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Public Radio's Environmental News Magazine (follow us on Google News)

Western Sprawl Alternative

Air Date: Week of

Today, as more and more people pour into parts of the Western U.S., things are changing. Unless you are very rich, in many places land is now too expensive to buy for ranching. Colorado, for example, loses 90,000 acres of agricultural land each year to development. But, the folks of at least one rural county are fighting back. They're preserving ranch land by offering landowners an alternative to selling out their community to sprawl. Becky Rumsey has our story.


CURWOOD: When you think of the American West, open space easily comes to mind: broad plains, big mountains, and wide open skies. And for the last 150 years the West has been a magnet for many who seek to get away from the cramped quarters of the big cities. There was always, it seemed, plenty of room for another ranch, another homestead. Today, as more and more people pour into parts of the old Wild West, things are changing. Unless you are very rich, in many places land is now too expensive to buy for ranching. Colorado, for example, loses 90,000 acres of agricultural land each year to development. But the folks of at least one rural county are fighting back. They're preserving ranch land by offering landowners an alternative to selling out their community to sprawl. Becky Rumsey has our story.

(Children laughing in snow)

RUMSEY: At the base of the ski area in Steamboat, Colorado, there is a bronze statue of a cowboy on skis. Steamboat markets this cowboy image, but it's not just myth. Sailing over an imaginary mogul, with his mustache, hat, and big belt buckle, he's an apt symbol of what sets this place apart from many other mountain resorts. Steamboat still has a real town and a diverse economy because so far, its ranchers are still ranching.

(Highway sounds)

RUMSEY: About 5 years ago conservationists, ranchers, planners, and others listened to the rising roar of traffic on Steamboat's main street. And they realized that with cattle prices low and land values escalating, they were about to lose their ranching community and a lot of their open space with it. So the county took action.

MUCKLOW: We did a study that looked at the value, what's the value to tourists and residents of open space?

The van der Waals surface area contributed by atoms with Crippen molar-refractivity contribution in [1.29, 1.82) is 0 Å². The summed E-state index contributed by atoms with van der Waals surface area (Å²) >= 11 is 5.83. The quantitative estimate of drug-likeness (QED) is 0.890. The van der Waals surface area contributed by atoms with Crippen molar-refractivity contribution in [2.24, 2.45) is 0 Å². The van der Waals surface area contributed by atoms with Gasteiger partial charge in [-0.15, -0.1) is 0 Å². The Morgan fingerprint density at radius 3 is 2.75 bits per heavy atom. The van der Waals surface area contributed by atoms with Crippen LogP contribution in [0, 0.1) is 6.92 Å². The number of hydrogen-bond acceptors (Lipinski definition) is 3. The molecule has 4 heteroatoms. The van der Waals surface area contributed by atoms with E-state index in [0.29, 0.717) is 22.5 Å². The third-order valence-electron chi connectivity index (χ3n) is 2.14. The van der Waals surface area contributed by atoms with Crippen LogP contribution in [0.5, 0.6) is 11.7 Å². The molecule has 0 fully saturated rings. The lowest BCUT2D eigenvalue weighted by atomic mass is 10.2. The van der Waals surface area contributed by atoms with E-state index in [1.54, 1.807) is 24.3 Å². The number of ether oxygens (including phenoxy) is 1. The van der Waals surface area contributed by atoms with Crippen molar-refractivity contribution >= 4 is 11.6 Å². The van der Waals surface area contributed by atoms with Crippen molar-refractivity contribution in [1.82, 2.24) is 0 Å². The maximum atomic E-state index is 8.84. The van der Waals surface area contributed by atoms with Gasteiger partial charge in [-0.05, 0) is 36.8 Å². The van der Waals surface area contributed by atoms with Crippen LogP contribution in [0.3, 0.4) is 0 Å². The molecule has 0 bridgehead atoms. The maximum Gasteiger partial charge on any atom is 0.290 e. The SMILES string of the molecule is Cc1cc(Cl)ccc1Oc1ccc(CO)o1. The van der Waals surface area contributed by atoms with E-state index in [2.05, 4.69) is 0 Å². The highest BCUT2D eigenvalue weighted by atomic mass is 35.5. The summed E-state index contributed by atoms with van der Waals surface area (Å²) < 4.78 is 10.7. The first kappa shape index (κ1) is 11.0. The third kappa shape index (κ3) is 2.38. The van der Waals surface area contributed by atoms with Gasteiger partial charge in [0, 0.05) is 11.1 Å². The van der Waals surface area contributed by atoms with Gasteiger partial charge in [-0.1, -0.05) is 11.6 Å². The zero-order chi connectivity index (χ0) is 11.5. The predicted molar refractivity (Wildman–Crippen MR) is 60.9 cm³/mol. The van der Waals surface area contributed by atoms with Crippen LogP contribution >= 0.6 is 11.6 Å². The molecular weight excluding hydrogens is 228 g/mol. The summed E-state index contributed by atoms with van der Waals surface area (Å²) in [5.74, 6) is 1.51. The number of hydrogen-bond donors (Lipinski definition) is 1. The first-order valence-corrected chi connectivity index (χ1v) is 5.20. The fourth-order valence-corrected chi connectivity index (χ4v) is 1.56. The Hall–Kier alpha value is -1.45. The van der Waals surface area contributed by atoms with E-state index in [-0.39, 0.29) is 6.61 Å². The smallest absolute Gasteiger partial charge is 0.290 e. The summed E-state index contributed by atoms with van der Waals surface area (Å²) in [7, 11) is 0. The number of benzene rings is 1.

RUMSEY: C.J. Mucklow is the Routt County Agricultural Extension Agent.

MUCKLOW: And it was the first time there was ever any data put together that showed that there was a value in just a view of pastoral landscapes. As visitors said, that's somewhere between $11 and $17 million just to look at. So I think that helped. I think that gave some validity to the data that agriculture is more important than just the productivity, the weight gains, how many cows we can run.

RUMSEY: Unlike other places in the West, where changes pit ranchers against environmentalists, Routt County residents forged a common vision. In 1995, Routt County adopted an open lands plan. Some people don't even like to call it a plan, because that smacks of heavy-handed regulation, something that doesn't wash well in the conservative West. What it really is, they say, is a menu of voluntary options for landowners and developers: tools to keep more land open and available for agriculture. One of those tools is a conservation easement, a permanent restriction on a property that precludes its development.

(Running water)

RUMSEY: That's what saved the Fetcher Ranch along the Elk River 16 miles north of Steamboat. Mr. Fetcher gave up some market value. In exchange, his family will receive tax benefits. Jay Fetcher appreciates his father's decision.

FETCHER: He is very active and very healthy, but he's 85. And if he were to die tomorrow without this conservation easement, the value of the land is such that I have to sell half the ranch in order to pay the estate tax and I'm out of business. With half a ranch left, I can't stay here. It's not an economic unit any more.

RUMSEY: The Fetchers donated their development rights. But if a rancher can't afford to do that, he or she can ask the county to buy those rights. Routt County now has a small pool of money for that purpose. But those funds will only go so far. Still, many ranchers worry about permanently encumbering all of their land and closing off their family's options to raise money or build another house on the ranch. Routt County addressed these concerns by making it easy for ranchers using easements to set aside a few buildable lots at the same time.

FETCHER: If I needed to, I could get approval and sale of a 5-acre home site within, I think, 60 days.